“We have tests for monkeypox. We have vaccines for monkeypox, and we have treatments for monkeypox,” Raj Panjabi, who leads the White House global health security efforts, said in a briefing. “We have a multipronged approach to deploy those tools to ensure we’re fighting this outbreak as effectively as possible.”
More than 1,300 cases of monkeypox have been detected around the globe, as the disease — which has repeatedly emerged in Central and West Africa in recent decades, but rarely spreads among humans — appears to be gaining a foothold in countries including Germany, Portugal and the United Kingdom. The current episode is likely to become the worst-ever monkeypox outbreak recorded in the United States, surpassing a 2003 outbreak in which 47 cases were confirmed or detected in six states, according to the Centers for Disease Control and Prevention.
But public health experts have stressed that monkeypox presents far less risk than the coronavirus pandemic, which has upended the world since 2020 and been linked to the deaths of more than 1 million Americans.
“My sense is that this isn’t going to be anything like what we have seen with covid. The general public does not need to get too worried about it at this point,” Don Milton, a University of Maryland environmental scientist who has advised the White House and others on combating the coronavirus pandemic, said in an interview.
“While [monkeypox] cases have continued to increase, I want to reemphasize that there have been no deaths yet associated with this outbreak,” CDC Director Rochelle Walensky said in Friday’s briefing. “While the overall risk of monkeypox in the United States public is currently low, we do want people to be aware of the signs and symptoms and just seek care right away if they think they might have monkeypox symptoms.”
Monkeypox symptoms frequently include fever, headache and lesions that can persist for weeks. While federal regulators have not approved specific treatments for monkeypox, officials said that treatments and vaccines prepared to fight smallpox — a closely related virus that presents more severe symptoms — are available through the Strategic National Stockpile.
“The [Strategic National Stockpile] holds enough vaccine … to vaccinate millions of Americans if needed,” said Dawn O’Connell, assistant secretary for preparedness and response at the Department of Health and Human Services. She said officials had more than 100 million doses of an older smallpox vaccine, ACAM2000, and about 72,000 doses of a newer smallpox vaccine that was also approved for monkeypox, Jynneos, in inventory. The stockpile also has reserves of antiviral treatments such as tecovirimat and cidofovir, officials said.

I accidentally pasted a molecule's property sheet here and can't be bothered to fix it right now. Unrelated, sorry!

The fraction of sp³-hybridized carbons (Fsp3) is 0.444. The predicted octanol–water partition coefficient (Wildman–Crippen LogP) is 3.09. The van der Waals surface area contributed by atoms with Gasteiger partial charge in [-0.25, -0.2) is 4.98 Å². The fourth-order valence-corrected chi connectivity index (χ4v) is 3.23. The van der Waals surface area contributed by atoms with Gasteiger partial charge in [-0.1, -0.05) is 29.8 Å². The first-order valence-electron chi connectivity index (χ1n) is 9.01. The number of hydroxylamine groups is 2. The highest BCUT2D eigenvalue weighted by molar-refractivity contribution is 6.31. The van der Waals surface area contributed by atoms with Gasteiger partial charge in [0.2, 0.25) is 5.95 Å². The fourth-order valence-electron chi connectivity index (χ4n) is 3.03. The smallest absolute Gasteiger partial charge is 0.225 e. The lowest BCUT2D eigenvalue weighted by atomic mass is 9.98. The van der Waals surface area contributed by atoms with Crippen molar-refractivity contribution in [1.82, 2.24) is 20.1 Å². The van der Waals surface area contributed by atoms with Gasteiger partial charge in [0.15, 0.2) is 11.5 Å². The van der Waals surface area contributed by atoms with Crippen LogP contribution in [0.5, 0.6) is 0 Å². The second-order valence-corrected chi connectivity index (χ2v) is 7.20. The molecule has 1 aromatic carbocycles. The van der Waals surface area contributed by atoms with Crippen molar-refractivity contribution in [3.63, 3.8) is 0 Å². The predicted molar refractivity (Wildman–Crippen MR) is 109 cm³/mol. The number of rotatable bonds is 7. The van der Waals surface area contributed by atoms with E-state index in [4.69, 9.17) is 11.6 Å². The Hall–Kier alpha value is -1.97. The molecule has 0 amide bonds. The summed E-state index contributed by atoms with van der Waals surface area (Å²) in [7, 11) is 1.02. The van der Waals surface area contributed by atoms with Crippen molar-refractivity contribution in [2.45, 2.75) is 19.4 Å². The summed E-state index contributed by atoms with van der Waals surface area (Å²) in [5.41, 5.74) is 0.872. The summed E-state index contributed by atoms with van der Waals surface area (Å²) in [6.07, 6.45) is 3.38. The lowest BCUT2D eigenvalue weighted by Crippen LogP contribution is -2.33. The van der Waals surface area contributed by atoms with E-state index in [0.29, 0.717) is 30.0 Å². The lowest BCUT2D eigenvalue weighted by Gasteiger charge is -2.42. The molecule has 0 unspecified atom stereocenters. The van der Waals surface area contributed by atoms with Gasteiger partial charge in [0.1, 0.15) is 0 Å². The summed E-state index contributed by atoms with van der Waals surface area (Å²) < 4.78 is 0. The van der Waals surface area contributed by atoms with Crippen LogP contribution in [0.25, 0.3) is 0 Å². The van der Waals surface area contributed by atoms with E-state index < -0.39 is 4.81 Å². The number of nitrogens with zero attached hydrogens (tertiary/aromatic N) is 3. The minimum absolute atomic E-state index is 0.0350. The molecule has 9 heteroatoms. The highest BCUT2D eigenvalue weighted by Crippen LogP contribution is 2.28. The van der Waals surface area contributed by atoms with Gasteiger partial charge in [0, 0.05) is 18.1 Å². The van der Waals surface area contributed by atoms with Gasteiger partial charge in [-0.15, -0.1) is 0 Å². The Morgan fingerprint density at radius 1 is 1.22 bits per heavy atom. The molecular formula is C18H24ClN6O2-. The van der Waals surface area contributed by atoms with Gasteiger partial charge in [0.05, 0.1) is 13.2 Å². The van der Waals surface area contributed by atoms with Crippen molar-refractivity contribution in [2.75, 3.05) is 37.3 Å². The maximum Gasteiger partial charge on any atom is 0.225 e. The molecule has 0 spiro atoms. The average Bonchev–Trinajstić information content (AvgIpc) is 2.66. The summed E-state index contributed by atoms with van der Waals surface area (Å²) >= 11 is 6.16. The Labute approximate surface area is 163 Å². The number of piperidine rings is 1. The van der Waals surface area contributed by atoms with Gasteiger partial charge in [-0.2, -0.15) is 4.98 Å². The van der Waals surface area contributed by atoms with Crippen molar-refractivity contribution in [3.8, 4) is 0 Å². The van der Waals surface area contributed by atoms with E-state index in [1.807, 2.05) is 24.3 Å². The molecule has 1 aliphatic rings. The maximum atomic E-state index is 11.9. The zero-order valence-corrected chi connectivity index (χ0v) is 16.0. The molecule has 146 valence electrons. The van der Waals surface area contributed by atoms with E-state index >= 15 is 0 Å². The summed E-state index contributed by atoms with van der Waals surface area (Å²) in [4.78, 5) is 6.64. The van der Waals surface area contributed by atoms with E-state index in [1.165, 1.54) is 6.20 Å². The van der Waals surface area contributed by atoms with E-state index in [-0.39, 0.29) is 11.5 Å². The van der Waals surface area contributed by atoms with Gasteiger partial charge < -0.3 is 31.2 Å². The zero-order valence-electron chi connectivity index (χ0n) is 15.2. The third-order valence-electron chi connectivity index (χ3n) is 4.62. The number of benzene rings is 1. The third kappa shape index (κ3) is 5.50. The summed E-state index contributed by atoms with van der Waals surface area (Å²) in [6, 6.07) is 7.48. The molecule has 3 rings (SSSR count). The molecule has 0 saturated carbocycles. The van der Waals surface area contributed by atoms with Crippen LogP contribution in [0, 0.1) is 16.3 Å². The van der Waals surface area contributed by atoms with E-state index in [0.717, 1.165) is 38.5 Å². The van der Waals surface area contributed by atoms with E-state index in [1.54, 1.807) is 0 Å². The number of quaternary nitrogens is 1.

Federal officials said the monkeypox outbreak had been driven by Americans traveling abroad.
“I think that the majority of cases in the United States — so 75 percent or more — are still reporting an international travel exposure that likely resulted in their monkeypox infections,” said Jennifer McQuiston, incident manager for CDC’s monkeypox response.
A number of U.S. cases also have been linked to sexual contact, officials said, prompting them to warn about the risk that direct physical contact plays in spreading the virus.
But some experts have asked whether monkeypox also could be spreading through the air, echoing a debate that emerged early in the coronavirus outbreak. While CDC and other public health agencies initially said the coronavirus was not transmitted through the air, the agencies reversed themselves in 2021, and the Biden administration has increasingly warned that indoor air is a major driver of coronavirus infections.
CDC last week encouraged travelers to wear a mask as a precaution against contracting monkeypox but removed the recommendation this week, saying the guidance was unnecessary and leading to confusion.
Administration officials Friday said they had no reason to believe that monkeypox was spreading by air.
“When we consider airborne transmission at the CDC, we’re talking about small viral particles that become suspended in the air and can stay there for long periods of time,” Walensky said. “We have not seen documentation of that through our experience with this virus or with prior similar viruses.”
Outside experts such as Milton said they were critical of CDC’s decision to de-emphasize the possibility of airborne transmission for monkeypox, particularly because the World Health Organization has maintained that airborne spread could be possible.
“I really don’t understand it,” said Milton, citing evidence that smallpox has been transmitted by air. “If we don’t pay attention to the potential for short-range airborne transmission it could expand” the risk of who could contract monkeypox.
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